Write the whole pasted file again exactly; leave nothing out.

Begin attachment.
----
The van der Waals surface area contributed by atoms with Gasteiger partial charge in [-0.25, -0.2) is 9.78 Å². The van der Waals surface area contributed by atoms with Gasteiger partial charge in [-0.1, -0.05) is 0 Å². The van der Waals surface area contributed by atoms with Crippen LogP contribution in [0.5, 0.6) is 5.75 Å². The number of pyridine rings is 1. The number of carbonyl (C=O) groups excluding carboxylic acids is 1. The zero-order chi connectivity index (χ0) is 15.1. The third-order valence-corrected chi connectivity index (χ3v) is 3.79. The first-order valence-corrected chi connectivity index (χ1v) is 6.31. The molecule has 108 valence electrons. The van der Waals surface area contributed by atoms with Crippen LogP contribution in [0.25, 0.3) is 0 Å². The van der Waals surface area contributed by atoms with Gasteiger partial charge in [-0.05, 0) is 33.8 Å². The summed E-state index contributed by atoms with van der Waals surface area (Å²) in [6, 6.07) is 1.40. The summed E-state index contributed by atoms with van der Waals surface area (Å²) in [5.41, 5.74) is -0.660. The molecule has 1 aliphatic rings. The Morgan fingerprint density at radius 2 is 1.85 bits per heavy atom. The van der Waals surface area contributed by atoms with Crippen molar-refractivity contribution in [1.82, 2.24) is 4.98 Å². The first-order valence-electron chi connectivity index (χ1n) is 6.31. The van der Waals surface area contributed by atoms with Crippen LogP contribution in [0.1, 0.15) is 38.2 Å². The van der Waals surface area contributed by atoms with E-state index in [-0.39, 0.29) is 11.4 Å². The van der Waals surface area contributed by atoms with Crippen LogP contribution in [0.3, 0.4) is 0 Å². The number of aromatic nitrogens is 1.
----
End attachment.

The van der Waals surface area contributed by atoms with Gasteiger partial charge in [-0.25, -0.2) is 9.78 Å². The van der Waals surface area contributed by atoms with Gasteiger partial charge in [-0.1, -0.05) is 0 Å². The van der Waals surface area contributed by atoms with Crippen LogP contribution in [0.5, 0.6) is 5.75 Å². The number of pyridine rings is 1. The number of carbonyl (C=O) groups excluding carboxylic acids is 1. The zero-order chi connectivity index (χ0) is 15.1. The third-order valence-corrected chi connectivity index (χ3v) is 3.79. The first-order valence-corrected chi connectivity index (χ1v) is 6.31. The molecule has 108 valence electrons. The van der Waals surface area contributed by atoms with Crippen LogP contribution in [0.25, 0.3) is 0 Å². The van der Waals surface area contributed by atoms with Gasteiger partial charge in [-0.05, 0) is 33.8 Å². The summed E-state index contributed by atoms with van der Waals surface area (Å²) in [6, 6.07) is 1.40. The summed E-state index contributed by atoms with van der Waals surface area (Å²) in [5.41, 5.74) is -0.660. The molecule has 1 aliphatic rings. The Morgan fingerprint density at radius 2 is 1.85 bits per heavy atom. The van der Waals surface area contributed by atoms with Crippen molar-refractivity contribution in [1.82, 2.24) is 4.98 Å². The first-order valence-electron chi connectivity index (χ1n) is 6.31. The van der Waals surface area contributed by atoms with Crippen LogP contribution in [0.1, 0.15) is 38.2 Å². The van der Waals surface area contributed by atoms with E-state index in [-0.39, 0.29) is 11.4 Å². The van der Waals surface area contributed by atoms with Crippen LogP contribution in [0.3, 0.4) is 0 Å². The number of aromatic nitrogens is 1.